Monday, May 30, 2011

Barth's Tirade Against 'Holy Selfishness'

I recall promoting a spiritual gifts discovery program in my church with the Willow Creek mantra that this was the way to be all you can be in Christ. Only as an aside did I mention that this was to be to the benefit of the community. I have read countless books that spoke of the miracle of forgiveness as something firstly meant for the forgiver. I have stood through myriad worship songs which, if we were lucky, tagged on and "us" and a "we" at the end of five minutes of "I" and "me".

Don't get me wrong, in my own life I am also mainly focussed on these things, so this only strikes me as odd when I compare it to the life and teaching of Jesus Christ. Thus when it comes to describing Christianity (rather than my own desires writ large), I think there are some challenges to be issued. Consider Barth's tirade toward the end of the Church Dogmatics:
Can it really be the inner end, meaning and basis of my Christian existence, and therefore the goal and end of the ways and words of God to me, that I should be blessed, that my soul should be saved, that I should participate in all the gifts of reconciliation, that my life should be one of reception, possession, use and enjoyment of these gifts, that I should finally attain to eternal bliss, that I should not go to hell but to heaven, and that each of the few or many others who might accompany me should also know the extraordinary exaltation of his human existence mediated in the benefits of Christ, and therefore the satisfaction of his deepest needs and the fulfilment of his most lofty and necessary desires?

Does not this wholly possessive being seem to smack of the sanctioning and cultivating of an egocentricity which is only too human for all its sanctity, of a self-seeking which in the light of what is at stake renders every other form of self-seeking quite innocuous? To be sure, there is a very legitimate and necessary Christian "I" and "mine." But does this mean that it can be made the last word on what makes a Christian a Christian?

It gives us a very strange relationship if on the one side we have the selflessness and self-giving of God and Jesus Christ in which the salvation of the world is effected and revealed, and on the other the satisfaction with which Christians accept this and are thus content to make use of the very different being and action of their Lord.

Can this be really all, can it be the true and essential thing which distinguishes them, that within a world which in all the folly and impotence of its pride, sloth and falsehood already hastens through such indescribably great suffering to its end, there is a handful of men whose particular existence has only the meaning and basis that, called, illumined and awakened thereto by Jesus Christ, they may rejoice in the little faith, love and hope of their being in the light of His grace which He has given them, which is so superior to their prior being, which is so glorious in the surrounding darkness, and in which, snatched from themassa perditionis [doomed mass], they have simply to move on to heavenly felicity?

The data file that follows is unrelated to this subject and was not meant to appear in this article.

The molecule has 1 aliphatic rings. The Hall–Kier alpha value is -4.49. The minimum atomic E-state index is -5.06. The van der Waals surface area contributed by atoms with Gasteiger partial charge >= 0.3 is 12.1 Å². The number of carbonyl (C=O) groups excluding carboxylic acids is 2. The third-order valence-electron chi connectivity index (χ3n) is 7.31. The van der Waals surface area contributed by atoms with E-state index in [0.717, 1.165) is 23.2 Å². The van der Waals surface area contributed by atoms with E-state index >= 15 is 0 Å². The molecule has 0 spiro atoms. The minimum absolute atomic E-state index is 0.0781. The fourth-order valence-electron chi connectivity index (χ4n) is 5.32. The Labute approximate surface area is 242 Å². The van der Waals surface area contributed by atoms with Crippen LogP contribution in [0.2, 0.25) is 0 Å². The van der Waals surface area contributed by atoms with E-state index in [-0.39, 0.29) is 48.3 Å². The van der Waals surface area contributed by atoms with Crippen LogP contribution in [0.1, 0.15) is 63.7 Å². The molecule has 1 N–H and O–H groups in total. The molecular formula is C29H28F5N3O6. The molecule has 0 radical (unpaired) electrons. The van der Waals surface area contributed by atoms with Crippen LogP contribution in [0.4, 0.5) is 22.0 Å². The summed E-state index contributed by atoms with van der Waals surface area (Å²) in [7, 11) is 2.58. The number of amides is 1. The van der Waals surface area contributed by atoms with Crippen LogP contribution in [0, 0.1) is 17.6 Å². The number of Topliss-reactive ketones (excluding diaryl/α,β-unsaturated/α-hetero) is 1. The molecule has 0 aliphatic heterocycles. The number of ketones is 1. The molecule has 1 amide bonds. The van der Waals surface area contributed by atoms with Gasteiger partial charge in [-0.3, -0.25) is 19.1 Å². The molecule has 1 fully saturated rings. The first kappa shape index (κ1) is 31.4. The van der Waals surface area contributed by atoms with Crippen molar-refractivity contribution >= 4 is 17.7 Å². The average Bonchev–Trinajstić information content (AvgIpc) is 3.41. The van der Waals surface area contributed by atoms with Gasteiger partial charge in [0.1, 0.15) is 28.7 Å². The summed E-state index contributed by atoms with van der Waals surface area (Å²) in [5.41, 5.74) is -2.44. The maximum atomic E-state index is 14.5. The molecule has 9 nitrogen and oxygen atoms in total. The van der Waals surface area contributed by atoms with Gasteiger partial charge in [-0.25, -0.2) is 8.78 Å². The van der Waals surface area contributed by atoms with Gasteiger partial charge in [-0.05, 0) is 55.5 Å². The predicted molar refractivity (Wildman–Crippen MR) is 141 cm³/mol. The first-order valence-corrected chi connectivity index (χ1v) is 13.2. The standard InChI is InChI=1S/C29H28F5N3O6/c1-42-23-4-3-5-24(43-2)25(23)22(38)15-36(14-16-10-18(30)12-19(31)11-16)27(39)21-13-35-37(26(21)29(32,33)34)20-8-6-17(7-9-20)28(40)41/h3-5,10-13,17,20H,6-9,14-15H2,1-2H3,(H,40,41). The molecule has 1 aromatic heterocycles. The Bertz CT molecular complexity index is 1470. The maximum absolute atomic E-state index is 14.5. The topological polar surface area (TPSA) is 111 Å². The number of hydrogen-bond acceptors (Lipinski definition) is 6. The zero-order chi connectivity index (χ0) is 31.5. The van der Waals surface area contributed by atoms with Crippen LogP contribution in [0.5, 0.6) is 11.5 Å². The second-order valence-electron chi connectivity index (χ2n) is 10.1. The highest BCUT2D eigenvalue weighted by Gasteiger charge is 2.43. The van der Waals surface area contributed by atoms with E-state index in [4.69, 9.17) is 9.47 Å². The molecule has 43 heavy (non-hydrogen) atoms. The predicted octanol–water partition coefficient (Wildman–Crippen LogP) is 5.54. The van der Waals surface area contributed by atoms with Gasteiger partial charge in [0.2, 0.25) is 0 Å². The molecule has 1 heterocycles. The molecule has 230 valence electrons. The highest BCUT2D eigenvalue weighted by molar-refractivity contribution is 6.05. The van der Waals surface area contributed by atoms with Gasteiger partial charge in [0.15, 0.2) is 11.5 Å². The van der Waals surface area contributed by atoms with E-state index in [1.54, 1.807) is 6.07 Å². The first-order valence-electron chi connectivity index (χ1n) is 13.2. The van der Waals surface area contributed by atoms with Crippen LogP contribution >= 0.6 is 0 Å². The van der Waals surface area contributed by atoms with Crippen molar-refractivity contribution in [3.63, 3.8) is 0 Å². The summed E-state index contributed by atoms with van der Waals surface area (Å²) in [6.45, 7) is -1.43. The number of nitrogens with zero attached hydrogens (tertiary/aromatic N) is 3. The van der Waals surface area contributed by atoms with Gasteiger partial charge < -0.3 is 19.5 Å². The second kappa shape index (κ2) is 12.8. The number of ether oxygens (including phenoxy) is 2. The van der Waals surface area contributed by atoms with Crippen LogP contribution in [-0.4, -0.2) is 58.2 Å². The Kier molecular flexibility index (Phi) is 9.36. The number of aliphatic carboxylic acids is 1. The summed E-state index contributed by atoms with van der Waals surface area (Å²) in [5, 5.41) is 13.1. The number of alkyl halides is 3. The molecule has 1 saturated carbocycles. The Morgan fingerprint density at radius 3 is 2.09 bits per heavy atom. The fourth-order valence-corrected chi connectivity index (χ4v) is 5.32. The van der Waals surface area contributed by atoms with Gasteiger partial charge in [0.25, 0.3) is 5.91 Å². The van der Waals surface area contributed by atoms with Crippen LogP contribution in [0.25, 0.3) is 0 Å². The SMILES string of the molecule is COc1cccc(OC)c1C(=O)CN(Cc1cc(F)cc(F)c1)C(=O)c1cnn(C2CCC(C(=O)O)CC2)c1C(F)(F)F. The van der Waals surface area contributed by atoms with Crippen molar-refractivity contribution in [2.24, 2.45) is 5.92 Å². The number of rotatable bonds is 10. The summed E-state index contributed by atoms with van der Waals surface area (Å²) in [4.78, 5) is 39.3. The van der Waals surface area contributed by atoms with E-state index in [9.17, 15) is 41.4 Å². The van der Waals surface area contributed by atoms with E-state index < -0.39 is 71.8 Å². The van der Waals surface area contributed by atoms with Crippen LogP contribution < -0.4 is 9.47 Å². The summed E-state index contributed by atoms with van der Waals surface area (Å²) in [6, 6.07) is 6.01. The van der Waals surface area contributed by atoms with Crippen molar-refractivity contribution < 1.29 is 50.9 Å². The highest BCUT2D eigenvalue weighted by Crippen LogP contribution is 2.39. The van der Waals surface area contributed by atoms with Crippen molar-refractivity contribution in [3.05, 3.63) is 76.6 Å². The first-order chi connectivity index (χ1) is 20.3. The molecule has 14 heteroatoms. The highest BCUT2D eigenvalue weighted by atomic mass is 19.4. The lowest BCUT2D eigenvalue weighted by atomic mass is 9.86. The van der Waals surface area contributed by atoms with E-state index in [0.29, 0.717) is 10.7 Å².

Did the Son of God clothe Himself with humanity, and shed His blood, and go out as the Sower, simply in order that He might create for these people - in free grace, yet why specifically for them and only for them? - this indescribably magnificent private good fortune, permitting them to obtain and possess a gracious God, opening to them the gates of Paradise which are closed to others? Can this really be the goal of His calling and therefore of His ongoing prophetic work? Can it really be the goal of the work once and for all accomplished in His death? Can it really be the meaning of His election and sending?

Is it legitimate and even imperative for Christians to be content that they may thankfully understand themselves as those who are reconciled, justified, satisfied and blessed because elected from eternity and called in time in Him? Can the community of Jesus Christ-we shall have to take up this question in the next section-really be only, or at any rate essentially and decisively, a kind of institute of salvation, the foremost and comprehensive medium salutis [means of salvation], as Calvin self-evidently assumed and said?

Is not every form of egocentricity excused and even confirmed and sanctified, if egocentricity in this sacred form is the divinely willed meaning of Christian existence and the Christian song of praise consists finally only in a many-tongued but monotonous pro me, pro me [for me, for me], and similar possessive expressions?

(Barth, Doctrine of Reconciliation IV/3.2, 566-568)

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